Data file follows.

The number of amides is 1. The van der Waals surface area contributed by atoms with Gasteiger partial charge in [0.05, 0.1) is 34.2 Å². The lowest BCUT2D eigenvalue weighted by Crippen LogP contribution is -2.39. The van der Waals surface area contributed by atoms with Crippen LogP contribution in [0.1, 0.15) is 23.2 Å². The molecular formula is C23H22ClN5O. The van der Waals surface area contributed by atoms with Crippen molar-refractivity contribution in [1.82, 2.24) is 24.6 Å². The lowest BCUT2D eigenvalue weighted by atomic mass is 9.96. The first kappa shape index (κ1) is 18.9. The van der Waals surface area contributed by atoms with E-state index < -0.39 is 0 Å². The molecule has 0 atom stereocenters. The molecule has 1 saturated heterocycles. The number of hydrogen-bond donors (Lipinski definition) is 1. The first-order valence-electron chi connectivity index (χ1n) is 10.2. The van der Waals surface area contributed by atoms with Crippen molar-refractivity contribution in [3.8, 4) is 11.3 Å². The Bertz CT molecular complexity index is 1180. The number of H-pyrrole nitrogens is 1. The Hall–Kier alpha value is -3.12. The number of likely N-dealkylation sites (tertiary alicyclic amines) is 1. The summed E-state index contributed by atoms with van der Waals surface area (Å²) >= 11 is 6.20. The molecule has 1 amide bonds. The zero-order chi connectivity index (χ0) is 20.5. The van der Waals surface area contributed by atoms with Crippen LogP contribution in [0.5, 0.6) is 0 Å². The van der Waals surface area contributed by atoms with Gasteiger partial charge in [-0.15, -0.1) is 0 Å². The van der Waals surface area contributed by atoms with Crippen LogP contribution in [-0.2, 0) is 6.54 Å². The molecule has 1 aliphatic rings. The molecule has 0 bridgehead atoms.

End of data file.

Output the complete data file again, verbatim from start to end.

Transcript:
The number of amides is 1. The van der Waals surface area contributed by atoms with Gasteiger partial charge in [0.05, 0.1) is 34.2 Å². The lowest BCUT2D eigenvalue weighted by Crippen LogP contribution is -2.39. The van der Waals surface area contributed by atoms with Crippen LogP contribution in [0.1, 0.15) is 23.2 Å². The molecular formula is C23H22ClN5O. The van der Waals surface area contributed by atoms with Crippen molar-refractivity contribution in [1.82, 2.24) is 24.6 Å². The lowest BCUT2D eigenvalue weighted by atomic mass is 9.96. The first kappa shape index (κ1) is 18.9. The van der Waals surface area contributed by atoms with E-state index < -0.39 is 0 Å². The molecule has 0 atom stereocenters. The molecule has 1 saturated heterocycles. The number of hydrogen-bond donors (Lipinski definition) is 1. The first-order valence-electron chi connectivity index (χ1n) is 10.2. The van der Waals surface area contributed by atoms with Crippen molar-refractivity contribution in [3.8, 4) is 11.3 Å². The Bertz CT molecular complexity index is 1180. The number of H-pyrrole nitrogens is 1. The Hall–Kier alpha value is -3.12. The number of likely N-dealkylation sites (tertiary alicyclic amines) is 1. The summed E-state index contributed by atoms with van der Waals surface area (Å²) >= 11 is 6.20. The molecule has 1 amide bonds. The zero-order chi connectivity index (χ0) is 20.5. The van der Waals surface area contributed by atoms with Crippen LogP contribution in [0.5, 0.6) is 0 Å². The van der Waals surface area contributed by atoms with Gasteiger partial charge in [-0.15, -0.1) is 0 Å². The van der Waals surface area contributed by atoms with Crippen LogP contribution in [-0.2, 0) is 6.54 Å². The molecule has 1 aliphatic rings. The molecule has 0 bridgehead atoms.